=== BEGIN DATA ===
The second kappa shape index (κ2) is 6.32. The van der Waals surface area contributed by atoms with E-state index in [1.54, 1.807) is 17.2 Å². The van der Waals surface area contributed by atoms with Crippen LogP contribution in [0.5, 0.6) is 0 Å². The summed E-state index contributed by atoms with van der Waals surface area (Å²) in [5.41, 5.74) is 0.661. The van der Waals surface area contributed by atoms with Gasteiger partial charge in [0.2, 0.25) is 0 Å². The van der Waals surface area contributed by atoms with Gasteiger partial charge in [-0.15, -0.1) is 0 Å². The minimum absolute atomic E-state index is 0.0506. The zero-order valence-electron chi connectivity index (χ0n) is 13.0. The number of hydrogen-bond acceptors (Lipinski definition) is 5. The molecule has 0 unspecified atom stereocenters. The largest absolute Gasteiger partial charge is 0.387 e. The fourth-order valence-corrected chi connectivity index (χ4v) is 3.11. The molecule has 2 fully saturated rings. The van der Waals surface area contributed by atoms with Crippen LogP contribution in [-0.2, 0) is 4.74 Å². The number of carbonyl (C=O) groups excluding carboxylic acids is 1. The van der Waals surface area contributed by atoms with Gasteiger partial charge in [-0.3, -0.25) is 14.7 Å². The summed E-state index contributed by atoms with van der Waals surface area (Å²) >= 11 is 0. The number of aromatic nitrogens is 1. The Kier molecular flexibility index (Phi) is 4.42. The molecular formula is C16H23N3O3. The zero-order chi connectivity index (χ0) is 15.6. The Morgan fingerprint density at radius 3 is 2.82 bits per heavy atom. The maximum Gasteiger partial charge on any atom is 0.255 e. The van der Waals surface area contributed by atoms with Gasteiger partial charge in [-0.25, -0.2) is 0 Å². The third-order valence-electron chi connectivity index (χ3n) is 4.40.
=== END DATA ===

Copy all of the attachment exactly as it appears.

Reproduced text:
The second kappa shape index (κ2) is 6.32. The van der Waals surface area contributed by atoms with E-state index in [1.54, 1.807) is 17.2 Å². The van der Waals surface area contributed by atoms with Crippen LogP contribution in [0.5, 0.6) is 0 Å². The summed E-state index contributed by atoms with van der Waals surface area (Å²) in [5.41, 5.74) is 0.661. The van der Waals surface area contributed by atoms with Gasteiger partial charge in [0.2, 0.25) is 0 Å². The van der Waals surface area contributed by atoms with Gasteiger partial charge in [-0.15, -0.1) is 0 Å². The minimum absolute atomic E-state index is 0.0506. The zero-order valence-electron chi connectivity index (χ0n) is 13.0. The number of hydrogen-bond acceptors (Lipinski definition) is 5. The molecule has 0 unspecified atom stereocenters. The largest absolute Gasteiger partial charge is 0.387 e. The fourth-order valence-corrected chi connectivity index (χ4v) is 3.11. The molecule has 2 fully saturated rings. The van der Waals surface area contributed by atoms with Crippen LogP contribution in [-0.2, 0) is 4.74 Å². The number of carbonyl (C=O) groups excluding carboxylic acids is 1. The van der Waals surface area contributed by atoms with Gasteiger partial charge in [-0.3, -0.25) is 14.7 Å². The summed E-state index contributed by atoms with van der Waals surface area (Å²) >= 11 is 0. The number of aromatic nitrogens is 1. The Kier molecular flexibility index (Phi) is 4.42. The molecular formula is C16H23N3O3. The zero-order chi connectivity index (χ0) is 15.6. The Morgan fingerprint density at radius 3 is 2.82 bits per heavy atom. The maximum Gasteiger partial charge on any atom is 0.255 e. The van der Waals surface area contributed by atoms with Gasteiger partial charge in [-0.25, -0.2) is 0 Å². The third-order valence-electron chi connectivity index (χ3n) is 4.40.